Local school districts prepare for new statewide test

BIG RAPIDS — As the state of Michigan conducts a pilot test that aligns with the Common Core, area superintendents have expressed concern about the new test and the technological challenges it could present their districts.

The Common Core is a set of standards for math, science, English and social studies programs adopted by 45 states.

The new test, created by the Smarter Balanced Assessment Consortium to test students in third through 11th grades on English and math to determine their college and career readiness, would replace the MEAP, which has been administered in Michigan for about 40 years.

Primarily completed online, the assessment poses difficulties for some school districts, which do not have the technology to accommodate the testing. Students at these districts will complete a paper version instead.

At Morley Stanwood Community Schools there is a lack of computer lab space, so Superintendent Roger Cole said that the district will give the test using Google Chromebooks.

“I understand at this point that the test can be taken on a portable device,” Cole said. “If that wasn’t possible, we couldn’t do it online.”

Cole added that he is more concerned about the rigor of the test than students’ ability to navigate the technology.

“We offer a technology class as a ‘specials’ course, a related art class at the elementary level and into middle school,” he said. “It’s new this year. Not all students take a computer class in ninth and 10th grade in high school because of limited time in their schedule.

“Our students are digital natives now, growing up with technology, but I don’t think putting it online is going to make a difference in the level of enthusiasm. It might at first, but a test is a test is a test.”

Big Rapids Public Schools Superintendent Tim Haist said students will be prepared academically for the test, as BRPS has already made the transition to teaching the Common Core standards.

“Our students will have the content knowledge to be successful on the test,” Haist said.

Students at BRPS use technology from kindergarten through high school, he added.

“What worries us is making sure we have the technology ready. They speak of it being an online format, and we want to make sure we have enough time to have the technology in place. Typically we take the MEAP test in fall, but we have been told this test would be in the spring. We want to make sure we have enough lead time to prepare before the test.”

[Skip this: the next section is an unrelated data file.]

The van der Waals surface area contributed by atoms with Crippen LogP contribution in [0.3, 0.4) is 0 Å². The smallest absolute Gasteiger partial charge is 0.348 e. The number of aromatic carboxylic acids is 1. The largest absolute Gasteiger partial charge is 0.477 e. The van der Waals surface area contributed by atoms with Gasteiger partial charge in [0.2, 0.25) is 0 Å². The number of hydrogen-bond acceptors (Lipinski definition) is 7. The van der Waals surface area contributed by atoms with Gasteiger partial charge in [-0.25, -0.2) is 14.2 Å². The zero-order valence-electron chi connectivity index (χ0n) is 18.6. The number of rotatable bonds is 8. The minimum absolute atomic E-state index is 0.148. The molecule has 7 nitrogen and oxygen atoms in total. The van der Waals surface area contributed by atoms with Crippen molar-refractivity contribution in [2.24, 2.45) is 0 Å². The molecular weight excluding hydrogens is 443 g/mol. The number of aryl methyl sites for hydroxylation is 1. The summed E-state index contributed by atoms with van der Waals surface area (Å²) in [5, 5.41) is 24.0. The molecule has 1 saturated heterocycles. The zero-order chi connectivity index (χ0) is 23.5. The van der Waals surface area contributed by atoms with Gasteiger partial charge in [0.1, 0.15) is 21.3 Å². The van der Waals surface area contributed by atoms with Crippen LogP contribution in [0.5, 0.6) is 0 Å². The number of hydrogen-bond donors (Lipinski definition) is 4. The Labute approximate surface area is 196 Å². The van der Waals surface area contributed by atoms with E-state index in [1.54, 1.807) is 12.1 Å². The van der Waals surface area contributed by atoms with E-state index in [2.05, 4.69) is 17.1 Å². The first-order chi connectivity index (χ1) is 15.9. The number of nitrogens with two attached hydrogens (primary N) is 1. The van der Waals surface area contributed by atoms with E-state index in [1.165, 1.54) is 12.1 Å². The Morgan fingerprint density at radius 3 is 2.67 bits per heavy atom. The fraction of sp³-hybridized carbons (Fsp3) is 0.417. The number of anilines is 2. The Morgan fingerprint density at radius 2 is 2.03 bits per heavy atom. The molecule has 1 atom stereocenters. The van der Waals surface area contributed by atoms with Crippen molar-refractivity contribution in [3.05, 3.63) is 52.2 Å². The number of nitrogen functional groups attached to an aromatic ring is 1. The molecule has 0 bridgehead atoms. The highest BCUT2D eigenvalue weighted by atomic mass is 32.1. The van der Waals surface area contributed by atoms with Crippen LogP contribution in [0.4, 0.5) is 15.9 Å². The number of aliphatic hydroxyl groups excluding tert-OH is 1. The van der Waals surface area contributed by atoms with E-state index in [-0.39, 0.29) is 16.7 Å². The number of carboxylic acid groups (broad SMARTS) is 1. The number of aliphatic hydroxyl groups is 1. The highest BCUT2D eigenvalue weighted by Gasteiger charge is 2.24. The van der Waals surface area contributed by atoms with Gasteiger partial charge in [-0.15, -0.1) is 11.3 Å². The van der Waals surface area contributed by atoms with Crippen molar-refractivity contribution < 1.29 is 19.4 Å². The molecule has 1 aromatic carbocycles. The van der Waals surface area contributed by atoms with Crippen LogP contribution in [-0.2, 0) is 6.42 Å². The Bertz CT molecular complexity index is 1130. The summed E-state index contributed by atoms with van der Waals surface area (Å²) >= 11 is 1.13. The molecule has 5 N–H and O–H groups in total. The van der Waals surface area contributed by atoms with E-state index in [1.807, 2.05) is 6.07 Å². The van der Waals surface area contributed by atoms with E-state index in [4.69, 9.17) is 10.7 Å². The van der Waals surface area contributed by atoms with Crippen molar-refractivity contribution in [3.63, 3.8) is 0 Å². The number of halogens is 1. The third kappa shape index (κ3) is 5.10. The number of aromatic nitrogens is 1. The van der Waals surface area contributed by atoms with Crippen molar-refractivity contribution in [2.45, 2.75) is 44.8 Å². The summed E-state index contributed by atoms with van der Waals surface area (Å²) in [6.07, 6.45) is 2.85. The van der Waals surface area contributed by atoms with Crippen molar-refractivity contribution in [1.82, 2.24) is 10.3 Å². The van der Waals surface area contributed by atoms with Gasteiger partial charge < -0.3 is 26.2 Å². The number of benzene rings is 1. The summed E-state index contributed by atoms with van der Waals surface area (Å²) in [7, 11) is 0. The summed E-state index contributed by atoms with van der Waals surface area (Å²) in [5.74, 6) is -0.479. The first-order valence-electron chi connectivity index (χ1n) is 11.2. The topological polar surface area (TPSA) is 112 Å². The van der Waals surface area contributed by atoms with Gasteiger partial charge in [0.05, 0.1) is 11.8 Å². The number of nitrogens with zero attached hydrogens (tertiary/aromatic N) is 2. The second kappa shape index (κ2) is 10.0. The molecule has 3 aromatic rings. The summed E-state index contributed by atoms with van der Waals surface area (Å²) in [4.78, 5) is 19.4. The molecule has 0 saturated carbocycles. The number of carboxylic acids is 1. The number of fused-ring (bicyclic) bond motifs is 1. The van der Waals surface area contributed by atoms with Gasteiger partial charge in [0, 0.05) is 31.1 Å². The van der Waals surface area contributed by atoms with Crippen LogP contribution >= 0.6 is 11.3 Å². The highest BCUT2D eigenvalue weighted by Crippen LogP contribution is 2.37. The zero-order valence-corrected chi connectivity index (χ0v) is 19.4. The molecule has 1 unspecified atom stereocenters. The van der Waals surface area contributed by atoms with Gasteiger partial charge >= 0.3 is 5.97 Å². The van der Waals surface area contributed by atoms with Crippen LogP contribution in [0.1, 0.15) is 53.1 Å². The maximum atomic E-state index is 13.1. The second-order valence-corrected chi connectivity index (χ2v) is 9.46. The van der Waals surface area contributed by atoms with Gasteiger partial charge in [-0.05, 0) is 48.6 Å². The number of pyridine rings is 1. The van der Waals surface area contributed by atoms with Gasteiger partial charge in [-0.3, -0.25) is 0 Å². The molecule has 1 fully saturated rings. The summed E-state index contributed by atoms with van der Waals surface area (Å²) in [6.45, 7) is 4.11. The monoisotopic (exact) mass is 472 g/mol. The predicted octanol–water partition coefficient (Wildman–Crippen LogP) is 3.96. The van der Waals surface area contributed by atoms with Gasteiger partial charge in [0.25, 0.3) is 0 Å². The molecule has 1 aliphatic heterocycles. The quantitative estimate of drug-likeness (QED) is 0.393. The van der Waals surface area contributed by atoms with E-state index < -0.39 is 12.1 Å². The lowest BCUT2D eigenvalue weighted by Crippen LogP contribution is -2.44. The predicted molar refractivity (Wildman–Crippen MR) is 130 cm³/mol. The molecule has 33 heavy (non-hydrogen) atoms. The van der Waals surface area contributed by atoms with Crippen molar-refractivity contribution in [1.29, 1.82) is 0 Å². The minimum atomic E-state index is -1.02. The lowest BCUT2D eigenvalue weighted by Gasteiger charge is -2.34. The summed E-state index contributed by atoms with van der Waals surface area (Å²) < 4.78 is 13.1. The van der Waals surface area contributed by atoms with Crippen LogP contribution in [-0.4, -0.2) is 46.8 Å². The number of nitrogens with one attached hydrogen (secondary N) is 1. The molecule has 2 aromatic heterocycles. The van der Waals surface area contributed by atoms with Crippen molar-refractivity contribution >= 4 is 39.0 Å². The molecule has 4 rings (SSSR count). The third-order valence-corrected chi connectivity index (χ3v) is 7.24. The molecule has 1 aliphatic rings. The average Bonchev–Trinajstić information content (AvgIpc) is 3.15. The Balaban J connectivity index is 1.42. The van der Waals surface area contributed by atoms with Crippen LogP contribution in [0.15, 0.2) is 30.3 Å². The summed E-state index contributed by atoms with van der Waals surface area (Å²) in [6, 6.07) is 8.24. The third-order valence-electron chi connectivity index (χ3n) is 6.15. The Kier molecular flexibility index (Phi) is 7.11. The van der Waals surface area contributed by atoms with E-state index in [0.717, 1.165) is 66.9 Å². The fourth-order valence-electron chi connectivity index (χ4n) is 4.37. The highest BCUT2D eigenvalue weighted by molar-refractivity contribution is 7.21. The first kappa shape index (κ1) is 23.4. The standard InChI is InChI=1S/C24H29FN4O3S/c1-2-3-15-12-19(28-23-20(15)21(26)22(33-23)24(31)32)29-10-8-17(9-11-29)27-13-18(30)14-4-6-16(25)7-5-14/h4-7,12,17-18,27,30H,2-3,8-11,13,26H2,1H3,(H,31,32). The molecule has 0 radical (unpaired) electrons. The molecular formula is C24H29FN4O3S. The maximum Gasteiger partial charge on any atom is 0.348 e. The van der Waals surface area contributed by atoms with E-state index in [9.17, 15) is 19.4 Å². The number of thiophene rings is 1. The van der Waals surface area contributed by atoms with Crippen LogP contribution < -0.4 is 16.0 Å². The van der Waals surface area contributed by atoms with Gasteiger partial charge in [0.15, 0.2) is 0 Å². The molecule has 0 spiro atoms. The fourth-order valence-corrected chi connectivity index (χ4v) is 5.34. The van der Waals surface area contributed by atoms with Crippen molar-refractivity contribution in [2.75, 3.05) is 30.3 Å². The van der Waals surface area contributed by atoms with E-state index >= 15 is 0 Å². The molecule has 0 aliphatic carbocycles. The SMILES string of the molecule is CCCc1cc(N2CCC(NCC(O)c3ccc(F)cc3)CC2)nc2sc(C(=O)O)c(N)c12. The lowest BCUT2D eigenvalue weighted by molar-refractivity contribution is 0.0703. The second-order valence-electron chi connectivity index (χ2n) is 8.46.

Reed City Area Public Schools Superintendent Tim Webster said, thanks to a Technology Readiness Infrastructure Grant, RCAPS should be prepared for the online assessment as well.

“We would like to have more computers,” Webster said. “If it is going to take each kid two to three hours to complete the test and we have 480 kids taking it, that’s a lot of computer hours.”

RCAPS began testing students at the middle and high school levels this year, giving students the chance to practice their test-taking skills while also allowing them to identify areas for improvement. Students are tested at the beginning, middle and end of the school year and work to improve their scores during academic center three times per week.

“Students get to know their score and take ownership of it,” Webster said. “It’s cool, because even if first test score is low, the goal is to raise it for next test. We celebrate success and improvement.”

By giving students the tools they need to succeed, Webster said he hopes they will excel.

“Even thought this test will be different and it is supposed to be more challenging, it’s the same challenge other schools in our area will face,” he said. “We are doing our best to get ready for it.”